Justice Kisaakye’s ruling

Not much has been said about the ruling Justice Kisaakye readout while making corrections to it at the same time.   
Essentially, Justice Kisaakye, who joined the Supreme Court in 2009, having been tapped from the Makerere University Law School, agreed with the majority ruling of the judges that Mr Kyagulanyi couldn’t amend his presidential petition, reasoning that there is no law that supports such and that he couldn’t pay costs.

Justice Kisaakye specifically disparaged as “unconstitutional” provisions of the Presidential Elections Act that somehow make it apparent that a petitioner pays costs the moment he or she withdraws a presidential petitioner before it’s logically determined. 

Justice Kisaakye’s departure from others was mainly on the issue of additional affidavits that Mr Kyagulanyi’s legal team couldn’t file in court as they failed to meet the deadline set by the court in their presence. In the detailed majority ruling, which was read by Justice Mugamba, the eight judges insisted that allowing Mr Kyagulanyi to file more 200 affidavits out of time would have meant that the respondents would have needed more days to respond and this would have eaten up much of the constitutionally laid out 45 days in which they are supposed to deliver a judgment. 
Justice Kisaakye believed Mr Kyagulanyi’s narrative that he couldn’t collect evidence in time because he was under incarceration from election day until the High Court intervened and declared his detention illegal on the prompting of Mr Kyagulanyi’s lawyers. 

The judge squarely put the blame on President Museveni. “The first respondent [Museveni] is the commander-in-chief [of the armed force] and also the president-elect. He appoints the Chief of Defence Forces and you can’t say he wasn’t in the know of the petitioner’s incarceration. It’s possible that he is the one who sanctioned it,” Justice Kisaakye ruled. 

“The framers of the Constitution didn’t envisage that an incumbent [Museveni] would restrict movements of his opponents,” she added.
Justice Kisaakye’s latest disagreement with the majority at the Supreme Court has further enhanced her label of being “a dissenting judge” because she has dissented in most critical judgments.  


Kisaakye’s other rulings
Last year, sitting as a single judge of the Supreme Court, she triggered a debate in Uganda’s criminal justice system, when she ruled that it’s unconstitutional to allow a convicted person out on bail pending appeal. “The reasoning that a convicted person should be allowed to first exhaust all his rights of appeal before he can start serving his sentence in our legal system is flawed,” she argued.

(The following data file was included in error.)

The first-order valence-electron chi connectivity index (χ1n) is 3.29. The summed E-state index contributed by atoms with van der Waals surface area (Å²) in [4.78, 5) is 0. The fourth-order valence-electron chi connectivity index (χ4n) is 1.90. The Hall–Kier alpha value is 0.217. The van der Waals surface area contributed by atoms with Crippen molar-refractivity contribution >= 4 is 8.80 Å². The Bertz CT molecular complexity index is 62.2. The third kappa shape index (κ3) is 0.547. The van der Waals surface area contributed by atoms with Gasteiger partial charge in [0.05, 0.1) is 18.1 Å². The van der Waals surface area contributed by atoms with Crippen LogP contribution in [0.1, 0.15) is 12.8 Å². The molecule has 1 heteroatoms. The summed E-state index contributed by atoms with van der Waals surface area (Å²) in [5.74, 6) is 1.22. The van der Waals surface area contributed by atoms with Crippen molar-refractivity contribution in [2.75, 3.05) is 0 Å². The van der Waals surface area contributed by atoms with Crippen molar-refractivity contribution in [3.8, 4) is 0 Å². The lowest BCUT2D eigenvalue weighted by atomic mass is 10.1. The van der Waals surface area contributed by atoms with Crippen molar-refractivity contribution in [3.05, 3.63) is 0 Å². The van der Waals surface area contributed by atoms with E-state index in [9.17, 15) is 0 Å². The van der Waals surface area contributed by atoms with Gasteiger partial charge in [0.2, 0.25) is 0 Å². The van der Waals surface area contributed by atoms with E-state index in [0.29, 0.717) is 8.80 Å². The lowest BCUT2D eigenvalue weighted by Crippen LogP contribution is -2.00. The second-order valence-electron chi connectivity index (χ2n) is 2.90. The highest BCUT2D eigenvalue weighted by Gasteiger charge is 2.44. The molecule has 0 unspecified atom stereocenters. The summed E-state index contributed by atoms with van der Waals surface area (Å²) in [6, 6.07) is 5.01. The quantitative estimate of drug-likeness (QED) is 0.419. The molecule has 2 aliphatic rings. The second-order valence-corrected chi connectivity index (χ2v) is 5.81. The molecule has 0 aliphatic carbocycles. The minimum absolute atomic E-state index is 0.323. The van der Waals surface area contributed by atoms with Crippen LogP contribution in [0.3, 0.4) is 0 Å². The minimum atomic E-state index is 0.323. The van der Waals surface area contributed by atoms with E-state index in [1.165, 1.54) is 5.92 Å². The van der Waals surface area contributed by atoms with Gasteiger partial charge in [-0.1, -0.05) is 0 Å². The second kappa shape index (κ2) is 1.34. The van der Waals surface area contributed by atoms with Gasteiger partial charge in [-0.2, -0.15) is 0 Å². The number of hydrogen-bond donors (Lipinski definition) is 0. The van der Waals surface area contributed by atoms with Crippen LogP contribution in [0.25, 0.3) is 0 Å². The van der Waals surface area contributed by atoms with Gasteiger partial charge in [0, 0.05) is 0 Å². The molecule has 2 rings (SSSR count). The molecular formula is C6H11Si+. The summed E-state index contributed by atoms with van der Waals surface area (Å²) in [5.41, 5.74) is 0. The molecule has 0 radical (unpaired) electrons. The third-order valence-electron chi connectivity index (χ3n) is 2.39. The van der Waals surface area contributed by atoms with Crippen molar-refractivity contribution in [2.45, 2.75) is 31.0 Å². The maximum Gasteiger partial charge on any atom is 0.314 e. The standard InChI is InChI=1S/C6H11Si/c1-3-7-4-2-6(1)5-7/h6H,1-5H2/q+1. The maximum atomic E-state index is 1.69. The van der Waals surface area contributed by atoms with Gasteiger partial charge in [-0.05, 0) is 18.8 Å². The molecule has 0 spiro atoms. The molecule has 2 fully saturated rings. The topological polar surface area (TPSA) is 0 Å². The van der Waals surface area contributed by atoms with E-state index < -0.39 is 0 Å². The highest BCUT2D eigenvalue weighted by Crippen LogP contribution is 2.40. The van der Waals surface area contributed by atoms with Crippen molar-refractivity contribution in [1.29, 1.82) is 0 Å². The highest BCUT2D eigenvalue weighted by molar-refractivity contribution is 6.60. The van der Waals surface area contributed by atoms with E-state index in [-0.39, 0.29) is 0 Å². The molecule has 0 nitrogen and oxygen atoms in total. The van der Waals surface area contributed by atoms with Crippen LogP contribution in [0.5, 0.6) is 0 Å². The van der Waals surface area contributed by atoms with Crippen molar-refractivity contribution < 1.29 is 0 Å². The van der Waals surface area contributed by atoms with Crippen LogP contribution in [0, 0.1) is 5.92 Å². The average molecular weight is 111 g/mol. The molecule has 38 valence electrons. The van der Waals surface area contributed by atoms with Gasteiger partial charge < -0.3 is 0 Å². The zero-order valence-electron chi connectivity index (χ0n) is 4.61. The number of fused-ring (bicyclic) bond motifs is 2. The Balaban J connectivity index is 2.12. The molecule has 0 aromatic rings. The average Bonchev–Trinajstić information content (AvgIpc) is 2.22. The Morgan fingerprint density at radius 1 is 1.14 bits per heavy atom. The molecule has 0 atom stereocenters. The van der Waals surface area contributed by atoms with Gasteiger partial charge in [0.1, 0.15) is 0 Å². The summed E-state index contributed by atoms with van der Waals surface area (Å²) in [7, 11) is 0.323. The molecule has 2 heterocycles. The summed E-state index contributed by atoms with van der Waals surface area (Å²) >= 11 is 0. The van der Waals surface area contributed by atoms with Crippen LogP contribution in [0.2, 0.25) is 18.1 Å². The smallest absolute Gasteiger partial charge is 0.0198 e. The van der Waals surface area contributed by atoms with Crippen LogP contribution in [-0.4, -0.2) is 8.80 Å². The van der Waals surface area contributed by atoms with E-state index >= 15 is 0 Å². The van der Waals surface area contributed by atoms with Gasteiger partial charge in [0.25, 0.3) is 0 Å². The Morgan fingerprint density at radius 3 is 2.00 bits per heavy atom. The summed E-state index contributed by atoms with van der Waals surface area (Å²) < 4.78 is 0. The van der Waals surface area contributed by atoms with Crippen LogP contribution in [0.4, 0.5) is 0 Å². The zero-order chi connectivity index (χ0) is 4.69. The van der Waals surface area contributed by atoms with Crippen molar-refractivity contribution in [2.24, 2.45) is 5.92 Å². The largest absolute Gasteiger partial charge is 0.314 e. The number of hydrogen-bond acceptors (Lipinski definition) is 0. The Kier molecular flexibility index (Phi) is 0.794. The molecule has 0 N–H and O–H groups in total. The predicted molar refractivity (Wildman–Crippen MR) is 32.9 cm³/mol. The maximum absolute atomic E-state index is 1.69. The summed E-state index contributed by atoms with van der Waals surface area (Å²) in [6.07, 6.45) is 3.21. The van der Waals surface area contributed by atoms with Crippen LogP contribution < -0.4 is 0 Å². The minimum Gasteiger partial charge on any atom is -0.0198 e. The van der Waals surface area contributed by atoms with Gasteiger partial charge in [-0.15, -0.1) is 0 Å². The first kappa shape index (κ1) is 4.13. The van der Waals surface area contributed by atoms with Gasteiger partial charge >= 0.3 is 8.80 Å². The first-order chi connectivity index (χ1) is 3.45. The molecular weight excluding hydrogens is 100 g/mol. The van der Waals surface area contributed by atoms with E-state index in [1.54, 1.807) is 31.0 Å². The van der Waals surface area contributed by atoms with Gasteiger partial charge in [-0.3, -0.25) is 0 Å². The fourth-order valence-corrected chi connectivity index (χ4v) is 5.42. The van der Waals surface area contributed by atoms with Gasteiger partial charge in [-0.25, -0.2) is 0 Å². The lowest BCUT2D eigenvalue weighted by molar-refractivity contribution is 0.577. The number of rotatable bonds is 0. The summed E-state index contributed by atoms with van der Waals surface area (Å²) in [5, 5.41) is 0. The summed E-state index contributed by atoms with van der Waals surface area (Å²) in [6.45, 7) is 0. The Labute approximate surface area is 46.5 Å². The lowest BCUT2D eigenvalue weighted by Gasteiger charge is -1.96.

In 2013, Justice Kisaakye was on the Coram of seven justices who heard an application filed by four National Resistance Movement (NRM) party MPs who had been provisionally locked out by a ruling delivered by the Constitutional Court.

The MPs were Theodore Ssekikubo (Lwemiyaga), Wilfred Niwagaba (Ndorwa East), Muhammad Nsereko (Kampala Central) and Barnabas Tinkasiimire (Buyaga West).
Justices Christine Kitumba and Galdino Okello ruled that the MPs should go back to Parliament. Justice Kisaakye had different ideas.
“In my view, Article 132 of the Constitution only vests this court appellate jurisdiction to hear from decisions of the Constitutional Court.
It does not vest in this court supervisory powers to police the Constitutional Court in every incidental or interlocutory decision the Constitutional Court makes in the course of hearing a constitutional petition,” Justice Kisaakye said.
She additionally disagreed with fellow judges, arguing that the MPs had no right of appeal to the Supreme Court, on interim decisions made so far by the Constitutional Court.

“I entirely agree with the first part of the majority’s ruling that there is no right of appeal granted under Article132 (3) of the Constitution from interlocutory decisions made by the Constitutional Court. With all due respect … I respectfully disagree with the majority that the two rulings made by the Constitutional Court on the admissibility of the affidavits evidence of President Museveni and the Coram of the Court of Appeal sitting as Constitutional Court are appealable as of right because there weren’t final decisions,” Justice Kisaakye said.